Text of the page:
If you sign a multi-year contract that is expected to deliver a profit three, five or 20 years later, should you pay the tax up front?
Canadian life insurers could be faced with this predicament if legislation proposed in Budget 2022 is passed into law, the Canadian Life and Health Insurance Association (CLHIA) suggests.
International Financial Reporting Standard 17 will “substantially change the financial reporting for Canadian insurers” as of Jan. 1, 2023, the Department of Finance said in the 2022-23 budget released April 7.
A key IFRS 17 accounting concept is contractual service margin (CSM).
The basic concept of CSM is to try to predict the exact profit the insurer will make over the life of a contract, said Daniel Singer, past president of the Canadian Insurance Accountants Association and chair of its 2022 conference.
“Budget 2022 proposes legislative amendments to confirm support of the use of IFRS 17 accounting standards for income tax purposes, with the exception of a new reserve known as the contractual service margin, subject to some modifications. Without this exception, profits embedded in the new reserve would be deferred for income tax purposes,” the 2022 budget said.
“We were surprised and disappointed with the direction,” said Stephen Frank, CEO of CLHIA.
In 2021, the federal government noted IFRS 17’s CSM would allow insurers to defer the recognition of profits until years following the taxation year in which income-earning activities occurred. With the Budget 2022 proposal, the Liberals want to recognize profits in the year in which the activity actually occurred.
The upshot is insurers would have to pay some income taxes earlier than they otherwise would have, Frank said, adding that many insurers have contracts that can last 10, 15 or 20 years.
“In any business (other than insurance), you take profit when you’ve delivered the services. You don’t take the profit as soon as you sign the contract. So if someone buys a cellphone with a three-year plan, the cell phone company has to wait until that contract is finished to book that profit. They don’t book it up front to pay [corporate income] tax on it,” Frank said.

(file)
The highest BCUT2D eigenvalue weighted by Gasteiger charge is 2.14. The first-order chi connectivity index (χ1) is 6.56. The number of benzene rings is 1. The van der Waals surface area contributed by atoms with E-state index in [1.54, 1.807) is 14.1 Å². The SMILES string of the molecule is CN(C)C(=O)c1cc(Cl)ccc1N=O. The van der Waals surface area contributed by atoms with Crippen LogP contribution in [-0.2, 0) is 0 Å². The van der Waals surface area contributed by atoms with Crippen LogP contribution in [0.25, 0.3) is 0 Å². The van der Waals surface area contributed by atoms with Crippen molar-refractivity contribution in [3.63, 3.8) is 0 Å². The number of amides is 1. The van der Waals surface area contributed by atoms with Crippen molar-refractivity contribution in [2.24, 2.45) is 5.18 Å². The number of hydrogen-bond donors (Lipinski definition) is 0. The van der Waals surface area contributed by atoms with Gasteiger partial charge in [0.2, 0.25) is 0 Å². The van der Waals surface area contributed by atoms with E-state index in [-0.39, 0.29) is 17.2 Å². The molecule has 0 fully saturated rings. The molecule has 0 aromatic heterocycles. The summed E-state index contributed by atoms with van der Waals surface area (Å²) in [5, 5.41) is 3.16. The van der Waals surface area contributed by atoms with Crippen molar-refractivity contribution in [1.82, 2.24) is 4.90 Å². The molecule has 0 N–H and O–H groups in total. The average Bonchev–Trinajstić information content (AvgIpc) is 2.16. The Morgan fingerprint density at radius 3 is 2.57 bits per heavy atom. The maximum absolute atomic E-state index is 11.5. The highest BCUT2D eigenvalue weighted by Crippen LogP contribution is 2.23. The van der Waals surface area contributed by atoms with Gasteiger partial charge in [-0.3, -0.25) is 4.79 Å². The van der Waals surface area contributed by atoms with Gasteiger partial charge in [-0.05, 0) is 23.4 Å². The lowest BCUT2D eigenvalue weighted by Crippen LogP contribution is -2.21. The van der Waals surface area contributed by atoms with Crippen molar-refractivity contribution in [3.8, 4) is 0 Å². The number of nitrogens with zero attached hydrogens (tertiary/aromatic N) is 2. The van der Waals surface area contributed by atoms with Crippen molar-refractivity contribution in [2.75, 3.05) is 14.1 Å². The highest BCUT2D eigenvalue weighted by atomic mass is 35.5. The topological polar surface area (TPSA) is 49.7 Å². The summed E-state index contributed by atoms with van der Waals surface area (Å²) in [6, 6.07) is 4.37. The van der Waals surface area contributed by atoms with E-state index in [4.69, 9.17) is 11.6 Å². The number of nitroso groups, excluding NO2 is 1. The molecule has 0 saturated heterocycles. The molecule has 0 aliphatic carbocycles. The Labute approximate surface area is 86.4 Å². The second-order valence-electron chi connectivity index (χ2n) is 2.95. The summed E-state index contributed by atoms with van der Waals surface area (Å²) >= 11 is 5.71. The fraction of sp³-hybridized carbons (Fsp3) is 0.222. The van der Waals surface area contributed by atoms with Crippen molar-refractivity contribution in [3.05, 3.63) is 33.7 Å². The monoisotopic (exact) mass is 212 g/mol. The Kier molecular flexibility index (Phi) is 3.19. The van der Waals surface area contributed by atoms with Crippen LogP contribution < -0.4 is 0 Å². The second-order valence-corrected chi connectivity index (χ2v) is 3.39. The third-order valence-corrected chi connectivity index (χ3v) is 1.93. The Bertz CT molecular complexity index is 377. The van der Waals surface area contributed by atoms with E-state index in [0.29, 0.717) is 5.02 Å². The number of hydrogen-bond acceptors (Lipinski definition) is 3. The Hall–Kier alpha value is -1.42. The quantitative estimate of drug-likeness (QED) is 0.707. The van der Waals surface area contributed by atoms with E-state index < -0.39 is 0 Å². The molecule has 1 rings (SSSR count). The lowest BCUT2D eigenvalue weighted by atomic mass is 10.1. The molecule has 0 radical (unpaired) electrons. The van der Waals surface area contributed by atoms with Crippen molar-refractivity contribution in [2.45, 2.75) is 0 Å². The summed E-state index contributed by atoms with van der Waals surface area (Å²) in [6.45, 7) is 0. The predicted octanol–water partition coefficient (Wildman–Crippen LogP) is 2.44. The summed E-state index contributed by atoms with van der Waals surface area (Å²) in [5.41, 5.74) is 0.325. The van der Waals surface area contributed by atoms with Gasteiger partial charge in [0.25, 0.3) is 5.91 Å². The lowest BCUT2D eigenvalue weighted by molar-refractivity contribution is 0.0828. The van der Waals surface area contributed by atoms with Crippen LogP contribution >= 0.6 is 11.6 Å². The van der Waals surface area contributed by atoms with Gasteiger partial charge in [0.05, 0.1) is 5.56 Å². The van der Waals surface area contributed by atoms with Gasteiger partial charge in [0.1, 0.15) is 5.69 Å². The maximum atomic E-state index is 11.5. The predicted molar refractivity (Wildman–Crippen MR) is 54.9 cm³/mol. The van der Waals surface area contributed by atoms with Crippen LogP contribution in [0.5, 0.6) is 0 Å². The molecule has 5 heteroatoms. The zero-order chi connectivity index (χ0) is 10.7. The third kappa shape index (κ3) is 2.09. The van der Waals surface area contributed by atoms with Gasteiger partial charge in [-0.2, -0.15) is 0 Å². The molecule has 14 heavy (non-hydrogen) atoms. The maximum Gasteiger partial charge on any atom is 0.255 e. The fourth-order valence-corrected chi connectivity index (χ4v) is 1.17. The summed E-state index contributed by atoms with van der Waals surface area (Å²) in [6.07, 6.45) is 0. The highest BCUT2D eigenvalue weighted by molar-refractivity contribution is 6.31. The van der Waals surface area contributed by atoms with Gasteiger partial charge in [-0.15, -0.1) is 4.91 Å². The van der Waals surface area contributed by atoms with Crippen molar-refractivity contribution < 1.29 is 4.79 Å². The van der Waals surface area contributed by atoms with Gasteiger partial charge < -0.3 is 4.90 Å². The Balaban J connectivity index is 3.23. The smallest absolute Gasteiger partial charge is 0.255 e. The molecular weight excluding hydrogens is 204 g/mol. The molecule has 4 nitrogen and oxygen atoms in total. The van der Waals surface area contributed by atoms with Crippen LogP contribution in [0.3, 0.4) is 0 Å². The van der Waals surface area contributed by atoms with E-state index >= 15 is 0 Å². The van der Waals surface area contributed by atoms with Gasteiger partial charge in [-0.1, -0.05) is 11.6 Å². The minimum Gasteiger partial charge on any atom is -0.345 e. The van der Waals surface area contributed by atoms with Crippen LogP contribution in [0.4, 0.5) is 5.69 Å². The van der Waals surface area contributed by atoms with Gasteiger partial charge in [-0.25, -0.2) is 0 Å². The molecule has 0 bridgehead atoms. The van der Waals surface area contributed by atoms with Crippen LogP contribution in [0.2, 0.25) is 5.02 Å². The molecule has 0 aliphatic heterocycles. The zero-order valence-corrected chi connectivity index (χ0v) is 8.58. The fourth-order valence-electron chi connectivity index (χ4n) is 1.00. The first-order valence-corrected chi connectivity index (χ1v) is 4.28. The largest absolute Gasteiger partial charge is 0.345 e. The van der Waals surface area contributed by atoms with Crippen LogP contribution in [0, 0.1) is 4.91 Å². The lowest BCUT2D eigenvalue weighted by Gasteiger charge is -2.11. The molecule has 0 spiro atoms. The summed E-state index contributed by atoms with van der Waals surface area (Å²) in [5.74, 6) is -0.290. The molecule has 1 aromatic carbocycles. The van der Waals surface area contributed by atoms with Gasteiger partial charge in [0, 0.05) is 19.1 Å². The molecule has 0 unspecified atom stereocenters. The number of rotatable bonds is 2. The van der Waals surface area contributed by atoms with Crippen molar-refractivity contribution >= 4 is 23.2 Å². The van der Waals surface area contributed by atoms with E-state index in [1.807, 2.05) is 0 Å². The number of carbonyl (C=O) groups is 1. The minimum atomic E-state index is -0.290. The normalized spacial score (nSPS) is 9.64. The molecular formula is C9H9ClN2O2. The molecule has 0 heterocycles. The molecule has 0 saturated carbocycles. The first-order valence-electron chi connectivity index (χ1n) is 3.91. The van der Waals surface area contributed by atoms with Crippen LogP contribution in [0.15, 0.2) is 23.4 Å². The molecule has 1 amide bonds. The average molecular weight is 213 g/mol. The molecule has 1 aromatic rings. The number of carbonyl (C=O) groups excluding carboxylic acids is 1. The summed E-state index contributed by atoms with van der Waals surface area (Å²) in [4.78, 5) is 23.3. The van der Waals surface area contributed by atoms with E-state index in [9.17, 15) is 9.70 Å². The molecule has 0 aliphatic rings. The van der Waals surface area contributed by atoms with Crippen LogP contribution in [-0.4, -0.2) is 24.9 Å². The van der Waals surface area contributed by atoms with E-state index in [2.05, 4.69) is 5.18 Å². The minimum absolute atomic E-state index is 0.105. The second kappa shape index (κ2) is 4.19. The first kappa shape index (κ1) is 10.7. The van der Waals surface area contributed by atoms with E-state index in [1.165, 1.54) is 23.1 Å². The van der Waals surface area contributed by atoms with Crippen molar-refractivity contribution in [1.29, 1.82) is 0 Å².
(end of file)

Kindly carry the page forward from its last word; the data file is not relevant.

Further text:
Paul Vienneau, partner, corporate tax (financial institutions) with KPMG Canada, gave a hypothetical example of an insurance contract on which the insurer expects to make a profit of $1,000. For a given tax rate, the total tax paid is the same.
“The profits are the profits,” Vienneau said. “So it’s potentially just a question of timing.”
But, as Singer pointed out, “with inflation right now, it’s more expensive if you have to pay [corporate income tax] earlier.”
The federal government estimated the proposed measure will increase federal revenues by $2.35 billion over the next five years.
“That $2.35 billion is the federal portion. There will be provincial tax layering on top of that. It’s likely to be quite significant too,” Frank said. “This [change] will have quite a significant impact for the industry next year.”
The accounting rules insurers have been using is IFRS 4, Vienneau said, adding that the new IFRS 17 standard also changes how insurers measure income from contracts.
“What IFRS 17 does, is says, ‘If you’re going to make profits from this contract, you have to amortize it over the length of the contract.’ So the insurance company basically provides services to the insured for 10 years. So therefore, the income should be earned over that period where the services are rendered by the insurer,” Vienneau said.
The exact impact of the Budget 2022 proposal remains to be seen.
“The legislation is still to come. So once we have the legislation, I think it will be a lot easier to analyze,” Vienneau said.
Experts told Advisor’s Edge that the proposal will mainly affect life insurers, but that property & casualty carriers with multi-year contracts could also be affected.